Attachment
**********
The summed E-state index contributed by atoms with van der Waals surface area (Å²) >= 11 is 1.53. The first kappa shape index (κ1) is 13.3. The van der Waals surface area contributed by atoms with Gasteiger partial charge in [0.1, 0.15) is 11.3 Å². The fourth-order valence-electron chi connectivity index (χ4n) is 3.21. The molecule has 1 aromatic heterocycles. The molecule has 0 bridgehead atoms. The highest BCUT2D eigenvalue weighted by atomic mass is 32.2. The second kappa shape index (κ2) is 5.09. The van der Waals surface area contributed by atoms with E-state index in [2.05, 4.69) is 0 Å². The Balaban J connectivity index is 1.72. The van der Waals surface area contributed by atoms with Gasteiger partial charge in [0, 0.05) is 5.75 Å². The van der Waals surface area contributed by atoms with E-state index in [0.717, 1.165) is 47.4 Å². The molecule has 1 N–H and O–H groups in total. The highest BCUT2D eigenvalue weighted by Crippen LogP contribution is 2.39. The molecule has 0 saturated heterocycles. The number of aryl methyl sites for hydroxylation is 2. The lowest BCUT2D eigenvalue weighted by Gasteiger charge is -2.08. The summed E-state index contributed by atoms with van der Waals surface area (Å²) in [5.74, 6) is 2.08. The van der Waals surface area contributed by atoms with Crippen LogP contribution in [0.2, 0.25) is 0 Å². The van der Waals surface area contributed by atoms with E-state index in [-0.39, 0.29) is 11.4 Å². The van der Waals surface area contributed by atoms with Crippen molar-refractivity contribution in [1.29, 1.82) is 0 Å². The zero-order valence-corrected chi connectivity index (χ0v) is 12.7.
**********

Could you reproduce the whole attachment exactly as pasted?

The summed E-state index contributed by atoms with van der Waals surface area (Å²) >= 11 is 1.53. The first kappa shape index (κ1) is 13.3. The van der Waals surface area contributed by atoms with Gasteiger partial charge in [0.1, 0.15) is 11.3 Å². The fourth-order valence-electron chi connectivity index (χ4n) is 3.21. The molecule has 1 aromatic heterocycles. The molecule has 0 bridgehead atoms. The highest BCUT2D eigenvalue weighted by atomic mass is 32.2. The second kappa shape index (κ2) is 5.09. The van der Waals surface area contributed by atoms with E-state index in [2.05, 4.69) is 0 Å². The Balaban J connectivity index is 1.72. The van der Waals surface area contributed by atoms with Gasteiger partial charge in [0, 0.05) is 5.75 Å². The van der Waals surface area contributed by atoms with E-state index in [0.717, 1.165) is 47.4 Å². The molecule has 1 N–H and O–H groups in total. The highest BCUT2D eigenvalue weighted by Crippen LogP contribution is 2.39. The molecule has 0 saturated heterocycles. The number of aryl methyl sites for hydroxylation is 2. The lowest BCUT2D eigenvalue weighted by Gasteiger charge is -2.08. The summed E-state index contributed by atoms with van der Waals surface area (Å²) in [5.74, 6) is 2.08. The van der Waals surface area contributed by atoms with Crippen LogP contribution in [0.2, 0.25) is 0 Å². The van der Waals surface area contributed by atoms with E-state index in [-0.39, 0.29) is 11.4 Å². The van der Waals surface area contributed by atoms with Crippen molar-refractivity contribution in [1.29, 1.82) is 0 Å². The zero-order valence-corrected chi connectivity index (χ0v) is 12.7.